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. Class 9: Phylogenetic Trees

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The Tree of Life D’après Ernst Haeckel, 1891

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Evolution u Many theories of evolution u Basic idea: l speciation events lead to creation of different species l Speciation caused by physical separation into groups where different genetic variants become dominant u Any two species share a (possibly distant) common ancestor

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Phylogenies u A phylogeny is a tree that describes the sequence of speciation events that lead to the forming of a set of current day species u Leafs - current day species u Nodes - hypothetical most recent common ancestors u Edges length - “time” from one speciation to the next AardvarkBisonChimpDogElephant

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Phylogenetic Tree u Topology: bifurcating Leaves - 1…N Internal nodes N+1…2N-2 leaf branch internal node

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Example: Primate evolution 40-45 mya 35-37 mya 20-25 mya

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How to construct a Phylogeny? u Until mid 1950’s phylogenies were constructed by experts based on their opinion (subjective criteria) u Since then, focus on objective criteria for constructing phylogenetic trees l Thousands of articles in the last decades u Important for many aspects of biology l Classification (systematics) l Understanding biological mechanisms

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Morphological vs. Molecular u Classical phylogenetic analysis: morphological features l number of legs, lengths of legs, etc. u Modern biological methods allow to use molecular features l Gene sequences l Protein sequences u Analysis based on homologous sequences (e.g., globins) in different species

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Dangers in Molecular Phylogenies u We have to remember that gene/protein sequence can be homologous for different reasons: u Orthologs -- sequences diverged after a speciation event u Paralogs -- sequences diverged after a duplication event u Xenologs -- sequences diverged after a horizontal transfer (e.g., by virus)

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Dangers of Paralogues Speciation events Gene Duplication 1A 2A 3A3B 2B1B

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Dangers of Paralogs Speciation events Gene Duplication 1A 2A 3A3B 2B1B u If we only consider 1A, 2B, and 3A...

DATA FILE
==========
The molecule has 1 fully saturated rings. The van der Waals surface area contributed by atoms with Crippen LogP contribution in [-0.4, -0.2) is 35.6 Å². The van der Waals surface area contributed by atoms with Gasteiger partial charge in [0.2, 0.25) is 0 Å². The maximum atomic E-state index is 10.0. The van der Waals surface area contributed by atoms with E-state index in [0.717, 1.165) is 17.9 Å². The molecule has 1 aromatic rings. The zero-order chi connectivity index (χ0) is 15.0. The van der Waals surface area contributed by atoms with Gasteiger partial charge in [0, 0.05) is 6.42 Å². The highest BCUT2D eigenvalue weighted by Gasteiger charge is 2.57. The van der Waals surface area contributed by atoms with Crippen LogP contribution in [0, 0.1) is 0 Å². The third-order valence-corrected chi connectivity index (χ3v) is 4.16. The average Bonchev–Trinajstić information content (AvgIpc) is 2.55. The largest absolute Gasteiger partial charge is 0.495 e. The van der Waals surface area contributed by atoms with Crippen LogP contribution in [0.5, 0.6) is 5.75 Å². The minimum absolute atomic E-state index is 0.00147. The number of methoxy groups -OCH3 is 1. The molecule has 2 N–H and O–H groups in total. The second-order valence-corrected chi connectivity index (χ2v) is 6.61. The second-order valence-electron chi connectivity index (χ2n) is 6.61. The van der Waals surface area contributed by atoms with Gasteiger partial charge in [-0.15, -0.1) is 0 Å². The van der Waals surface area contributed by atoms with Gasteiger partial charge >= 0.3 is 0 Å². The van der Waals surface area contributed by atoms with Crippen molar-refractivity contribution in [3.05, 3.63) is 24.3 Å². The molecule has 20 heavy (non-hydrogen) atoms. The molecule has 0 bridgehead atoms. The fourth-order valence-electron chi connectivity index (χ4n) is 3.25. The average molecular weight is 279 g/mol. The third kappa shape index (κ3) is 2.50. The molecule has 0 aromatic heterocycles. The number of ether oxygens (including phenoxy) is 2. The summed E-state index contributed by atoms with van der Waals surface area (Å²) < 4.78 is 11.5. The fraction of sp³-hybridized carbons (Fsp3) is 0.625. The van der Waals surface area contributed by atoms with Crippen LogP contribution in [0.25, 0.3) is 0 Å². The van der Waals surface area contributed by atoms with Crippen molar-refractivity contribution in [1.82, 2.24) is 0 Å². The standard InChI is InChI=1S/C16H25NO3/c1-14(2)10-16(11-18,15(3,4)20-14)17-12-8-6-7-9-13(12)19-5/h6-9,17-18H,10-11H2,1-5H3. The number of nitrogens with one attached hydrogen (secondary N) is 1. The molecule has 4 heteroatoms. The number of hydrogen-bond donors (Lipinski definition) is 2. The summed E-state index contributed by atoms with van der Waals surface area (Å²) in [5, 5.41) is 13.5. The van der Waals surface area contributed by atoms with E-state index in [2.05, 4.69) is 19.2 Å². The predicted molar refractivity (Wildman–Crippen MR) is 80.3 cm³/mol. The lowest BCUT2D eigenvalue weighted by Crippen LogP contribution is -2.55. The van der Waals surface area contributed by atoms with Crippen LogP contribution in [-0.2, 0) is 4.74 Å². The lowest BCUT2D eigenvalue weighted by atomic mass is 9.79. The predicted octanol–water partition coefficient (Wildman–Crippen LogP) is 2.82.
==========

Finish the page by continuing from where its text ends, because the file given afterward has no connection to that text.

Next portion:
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Types of Trees u A natural model to consider is that of rooted trees Common Ancestor

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Types of Trees u Depending on the model, data from current day species does not distinguish between different placements of the root vs

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Types of trees u Unrooted tree represents the same phylogeny with out the root node

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Positioning Roots in Unrooted Trees u We can estimate the position of the root by introducing an outgroup: l a set of species that are definitely distant from all the species of interest AardvarkBisonChimpDogElephant Falcon Proposed root

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Types of Data u Distance-based l Input is a matrix of distances between species l Can be fraction of residues they disagree on, or -alignment score between them, or … u Character-based l Examine each character (e.g., residue) separately

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Simple Distance-Based Method Input: distance matrix between species Outline: u Cluster species together u Initially clusters are singletons u At each iteration combine two “closest” clusters to get a new one

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UPGMA Clustering Let C i and C j be clusters, define distance between them to be When combining two clusters, C i and C j, to form a new cluster C k, then

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Molecular Clock u UPGMA implicitly assumes that all distances measure time in the same way 1 23 4 2341

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Additivity u A weaker requirement is additivity l In “real” tree, distances between species are the sum of distances between intermediate nodes a b c i j k

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Consequences of Additivity u Suppose input distances are additive u For any three leaves u Thus a b c i j k m

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u Can we use this fact to construct trees? u Let where Theorem: if D(i,j) is minimal (among all pairs of leaves), then i and j are neighbors in the tree Neighbor Joining

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Set L to contain all leaves Iteration: Choose i,j such that D(i,j) is minimal Create new node k, and set remove i,j from L, and add k Terminate: when |L| =2, connect two remaining nodes Neighbor Joining i j m k

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Distance Based Methods u If we make strong assumptions on distances, we can reconstruct trees u In real-life distances are not additive u Sometimes they are close to additive

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